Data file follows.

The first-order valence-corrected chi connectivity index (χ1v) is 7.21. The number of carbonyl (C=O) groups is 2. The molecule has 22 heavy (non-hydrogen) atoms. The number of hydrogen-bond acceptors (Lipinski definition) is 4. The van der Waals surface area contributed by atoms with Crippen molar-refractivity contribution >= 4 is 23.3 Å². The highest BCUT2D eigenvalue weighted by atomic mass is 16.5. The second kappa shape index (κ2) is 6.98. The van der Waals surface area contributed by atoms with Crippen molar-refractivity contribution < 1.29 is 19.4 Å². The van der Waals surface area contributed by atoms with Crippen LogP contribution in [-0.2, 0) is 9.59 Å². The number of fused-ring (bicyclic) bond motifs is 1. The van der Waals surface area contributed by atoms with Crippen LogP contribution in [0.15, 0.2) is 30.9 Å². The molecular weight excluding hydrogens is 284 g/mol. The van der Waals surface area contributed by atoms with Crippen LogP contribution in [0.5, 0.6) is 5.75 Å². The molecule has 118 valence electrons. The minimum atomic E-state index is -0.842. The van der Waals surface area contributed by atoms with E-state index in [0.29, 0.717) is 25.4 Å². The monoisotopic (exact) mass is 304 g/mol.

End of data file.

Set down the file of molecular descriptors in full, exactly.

The first-order valence-corrected chi connectivity index (χ1v) is 7.21. The number of carbonyl (C=O) groups is 2. The molecule has 22 heavy (non-hydrogen) atoms. The number of hydrogen-bond acceptors (Lipinski definition) is 4. The van der Waals surface area contributed by atoms with Crippen molar-refractivity contribution >= 4 is 23.3 Å². The highest BCUT2D eigenvalue weighted by atomic mass is 16.5. The second kappa shape index (κ2) is 6.98. The van der Waals surface area contributed by atoms with Crippen molar-refractivity contribution < 1.29 is 19.4 Å². The van der Waals surface area contributed by atoms with Crippen LogP contribution in [-0.2, 0) is 9.59 Å². The number of fused-ring (bicyclic) bond motifs is 1. The van der Waals surface area contributed by atoms with Crippen LogP contribution in [0.15, 0.2) is 30.9 Å². The molecular weight excluding hydrogens is 284 g/mol. The van der Waals surface area contributed by atoms with Crippen LogP contribution in [0.5, 0.6) is 5.75 Å². The molecule has 118 valence electrons. The minimum atomic E-state index is -0.842. The van der Waals surface area contributed by atoms with E-state index in [0.29, 0.717) is 25.4 Å². The monoisotopic (exact) mass is 304 g/mol.